Toyota is adding two new models to its already bursting 86 line-up - both with a total focus on the enthusiast and racer market.
One, as you could tell from the cover of today's Driven, is a race car; the other, perhaps more importantly, is a "stripper" for people to tailor to their own style or to fit in with motorsport rule books - and it will become the new entry-level machine in the 86 model range.
The 86 RC comes with much less than the current base model - truly a bare-bones option list, and this is a car that's not over-featured to save as much weight as possible.
For starters there's no air-conditioning. The front and rear bumpers are unpainted and there's no stereo system as owners are either going to fit their own serious sound system or ignore it for sporting reasons, according to Toyota New Zealand general manager of marketing Neeraj Lala.
"It's about making a real individual statement," he said. "It's still an 86, but there's a lot of room to make changes, add accessories, paint it in their own choice of colours - all kinds of things.
"The RC is an 86 through and through, but we know performance specialists and stylists are also keen to get their hands on it in order to see what they can achieve with it. Well before the keys are even handed over, the owner can customise and upgrade the 86 RC however they see fit."
Mod-happy buyers can either draw on the ever-growing catalogue of TRD parts, or Toyota's locally sourced performance accessories before delivery, or spec it with third-party go-fast bits.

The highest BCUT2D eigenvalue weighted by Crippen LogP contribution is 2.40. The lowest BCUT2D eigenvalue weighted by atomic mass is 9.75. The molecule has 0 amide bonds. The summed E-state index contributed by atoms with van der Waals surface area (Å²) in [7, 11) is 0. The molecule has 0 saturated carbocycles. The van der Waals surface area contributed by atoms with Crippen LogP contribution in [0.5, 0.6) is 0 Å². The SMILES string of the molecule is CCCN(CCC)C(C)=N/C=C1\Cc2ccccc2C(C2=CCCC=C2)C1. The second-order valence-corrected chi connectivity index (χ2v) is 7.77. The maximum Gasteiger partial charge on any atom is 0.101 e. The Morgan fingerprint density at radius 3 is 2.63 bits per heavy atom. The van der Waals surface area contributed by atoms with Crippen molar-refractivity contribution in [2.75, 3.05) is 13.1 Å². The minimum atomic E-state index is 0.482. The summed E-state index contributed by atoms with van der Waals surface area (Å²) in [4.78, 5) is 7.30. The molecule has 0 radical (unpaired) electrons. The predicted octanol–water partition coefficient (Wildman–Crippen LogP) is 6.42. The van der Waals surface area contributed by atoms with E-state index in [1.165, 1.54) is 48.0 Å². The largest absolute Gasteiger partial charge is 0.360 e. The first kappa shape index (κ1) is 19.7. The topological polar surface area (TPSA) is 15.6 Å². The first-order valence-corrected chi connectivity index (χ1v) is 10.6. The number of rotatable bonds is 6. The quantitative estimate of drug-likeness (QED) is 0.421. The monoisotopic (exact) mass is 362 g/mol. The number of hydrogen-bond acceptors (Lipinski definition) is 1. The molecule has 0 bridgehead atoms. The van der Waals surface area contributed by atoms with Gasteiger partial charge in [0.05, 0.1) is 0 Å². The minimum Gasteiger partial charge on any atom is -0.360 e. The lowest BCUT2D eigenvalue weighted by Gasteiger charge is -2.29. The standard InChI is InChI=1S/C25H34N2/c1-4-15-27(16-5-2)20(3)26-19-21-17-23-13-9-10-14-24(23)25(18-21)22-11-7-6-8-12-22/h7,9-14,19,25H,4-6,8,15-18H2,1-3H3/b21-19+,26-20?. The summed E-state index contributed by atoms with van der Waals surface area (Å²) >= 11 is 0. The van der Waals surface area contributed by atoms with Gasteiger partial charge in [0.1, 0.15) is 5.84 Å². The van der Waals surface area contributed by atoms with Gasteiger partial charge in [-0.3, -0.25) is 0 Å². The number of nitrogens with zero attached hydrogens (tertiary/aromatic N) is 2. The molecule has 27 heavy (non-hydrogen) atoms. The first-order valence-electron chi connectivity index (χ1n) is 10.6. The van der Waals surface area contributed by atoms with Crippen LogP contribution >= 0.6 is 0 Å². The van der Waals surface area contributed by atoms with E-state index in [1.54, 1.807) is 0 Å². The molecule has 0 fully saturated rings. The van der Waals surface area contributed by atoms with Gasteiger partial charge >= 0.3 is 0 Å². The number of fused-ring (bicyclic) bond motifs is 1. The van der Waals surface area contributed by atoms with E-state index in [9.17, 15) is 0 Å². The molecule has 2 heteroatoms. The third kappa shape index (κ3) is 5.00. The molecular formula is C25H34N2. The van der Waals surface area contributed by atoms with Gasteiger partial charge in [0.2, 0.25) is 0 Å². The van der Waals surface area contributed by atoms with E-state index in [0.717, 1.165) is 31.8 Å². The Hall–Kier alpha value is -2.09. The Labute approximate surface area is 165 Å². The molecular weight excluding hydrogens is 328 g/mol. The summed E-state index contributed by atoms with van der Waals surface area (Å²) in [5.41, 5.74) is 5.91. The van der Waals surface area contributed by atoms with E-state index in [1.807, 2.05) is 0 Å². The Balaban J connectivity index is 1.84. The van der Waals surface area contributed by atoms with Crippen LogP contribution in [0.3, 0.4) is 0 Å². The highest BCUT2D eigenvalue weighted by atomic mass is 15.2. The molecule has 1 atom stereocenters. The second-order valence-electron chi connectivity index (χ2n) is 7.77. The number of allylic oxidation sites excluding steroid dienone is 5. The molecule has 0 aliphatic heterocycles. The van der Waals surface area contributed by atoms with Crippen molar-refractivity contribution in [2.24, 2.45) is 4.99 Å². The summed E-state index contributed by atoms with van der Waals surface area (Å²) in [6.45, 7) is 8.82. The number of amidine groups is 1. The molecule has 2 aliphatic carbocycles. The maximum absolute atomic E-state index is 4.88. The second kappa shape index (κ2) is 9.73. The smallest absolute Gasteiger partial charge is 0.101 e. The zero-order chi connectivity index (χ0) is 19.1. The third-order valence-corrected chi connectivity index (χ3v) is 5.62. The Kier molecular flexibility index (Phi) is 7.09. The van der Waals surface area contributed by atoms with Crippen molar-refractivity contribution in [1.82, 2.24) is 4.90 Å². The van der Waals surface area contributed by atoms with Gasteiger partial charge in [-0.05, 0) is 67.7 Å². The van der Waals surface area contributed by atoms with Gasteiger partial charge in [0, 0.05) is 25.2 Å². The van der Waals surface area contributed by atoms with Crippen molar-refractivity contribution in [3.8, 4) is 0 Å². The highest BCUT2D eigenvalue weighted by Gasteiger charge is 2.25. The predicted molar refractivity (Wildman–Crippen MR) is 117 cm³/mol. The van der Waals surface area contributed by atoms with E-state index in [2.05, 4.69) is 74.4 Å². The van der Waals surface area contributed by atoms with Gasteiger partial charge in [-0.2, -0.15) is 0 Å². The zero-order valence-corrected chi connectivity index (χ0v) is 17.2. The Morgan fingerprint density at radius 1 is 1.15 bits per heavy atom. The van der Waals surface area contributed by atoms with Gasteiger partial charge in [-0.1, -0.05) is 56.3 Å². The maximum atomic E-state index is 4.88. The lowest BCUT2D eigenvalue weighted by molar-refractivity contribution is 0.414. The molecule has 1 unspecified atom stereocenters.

The blank canvas RC is already available in Japan, and has proven successful in a market known for its hardcore tuner culture.
Lala told us the pricing would be incredibly sharp, but an announcement would be made in the coming weeks. He did reveal it would be sold in a new way to the existing car.
When we managed to scrounge an early, excited drive of the 86 targets racers before its August launch, we were left in no doubt that it was going to do well. It's got everything those who love driving enjoy - a tight and responsive chassis, near-perfect balance, rear-wheel drive, and it weighs just over 1200kg. It was a joint venture between Toyota and Subaru and thus carries a Sub-sourced two-litre boxer engine, making a meagre 147kW - not a mass of power, but more than enough to enjoy without serious risk of picking up demerits. It is one of the best cars to hit the market this year.
Subaru's BRZ - which arrives here next month - has already sold out its first shipment, while Toyota has enjoyed its head start with more than 100 of the 86s already sold.
"Inside 12 months we've extended by two models on top of the six we've already got," said Lala. "It's redefined the sportscar segment in New Zealand, simple as that."
While the RC version has the opportunity to really embed itself as the import modifier's car of choice with this approach - Lala describes it as "magical" - its stablemate goes one step further.
The TR 86 racecar remains road legal, but will be specced with an FIA-compliant homologated rollcage, race suspension, a performance exhaust and ECU upgrade. Interior tweaks include customised race seats and six-point belts. It will be a turn-key racer, so there's nothing left to do.
Aside from the fact that it's the easiest Targa prep you'll ever have to do, the car will be compliant with a number of disciplines - potentially including a whole new race series (see other story, this page).
Both the 86 RC "stripper" and the TR 86 competition car will go on sale early in the New Year.